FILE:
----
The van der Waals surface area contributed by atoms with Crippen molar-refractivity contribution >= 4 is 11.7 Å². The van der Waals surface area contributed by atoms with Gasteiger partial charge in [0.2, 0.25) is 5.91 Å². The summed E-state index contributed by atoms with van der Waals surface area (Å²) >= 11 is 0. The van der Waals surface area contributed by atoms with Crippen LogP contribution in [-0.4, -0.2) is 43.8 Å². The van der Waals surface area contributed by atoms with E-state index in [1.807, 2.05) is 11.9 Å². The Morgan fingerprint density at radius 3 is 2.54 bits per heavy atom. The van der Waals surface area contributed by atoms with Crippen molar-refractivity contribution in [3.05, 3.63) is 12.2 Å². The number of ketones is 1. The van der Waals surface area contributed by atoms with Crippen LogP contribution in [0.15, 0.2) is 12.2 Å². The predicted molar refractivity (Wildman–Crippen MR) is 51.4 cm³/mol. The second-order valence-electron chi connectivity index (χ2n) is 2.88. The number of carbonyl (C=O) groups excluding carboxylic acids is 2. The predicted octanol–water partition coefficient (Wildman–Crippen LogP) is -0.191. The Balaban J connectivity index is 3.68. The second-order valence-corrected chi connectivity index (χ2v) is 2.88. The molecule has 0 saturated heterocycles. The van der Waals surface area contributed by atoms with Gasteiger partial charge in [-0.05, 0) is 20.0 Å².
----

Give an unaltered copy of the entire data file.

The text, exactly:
The van der Waals surface area contributed by atoms with Crippen molar-refractivity contribution >= 4 is 11.7 Å². The van der Waals surface area contributed by atoms with Gasteiger partial charge in [0.2, 0.25) is 5.91 Å². The summed E-state index contributed by atoms with van der Waals surface area (Å²) >= 11 is 0. The van der Waals surface area contributed by atoms with Crippen LogP contribution in [-0.4, -0.2) is 43.8 Å². The van der Waals surface area contributed by atoms with E-state index in [1.807, 2.05) is 11.9 Å². The Morgan fingerprint density at radius 3 is 2.54 bits per heavy atom. The van der Waals surface area contributed by atoms with Crippen molar-refractivity contribution in [3.05, 3.63) is 12.2 Å². The number of ketones is 1. The van der Waals surface area contributed by atoms with Crippen LogP contribution in [0.15, 0.2) is 12.2 Å². The predicted molar refractivity (Wildman–Crippen MR) is 51.4 cm³/mol. The second-order valence-electron chi connectivity index (χ2n) is 2.88. The number of carbonyl (C=O) groups excluding carboxylic acids is 2. The predicted octanol–water partition coefficient (Wildman–Crippen LogP) is -0.191. The Balaban J connectivity index is 3.68. The second-order valence-corrected chi connectivity index (χ2v) is 2.88. The molecule has 0 saturated heterocycles. The van der Waals surface area contributed by atoms with Gasteiger partial charge in [-0.05, 0) is 20.0 Å².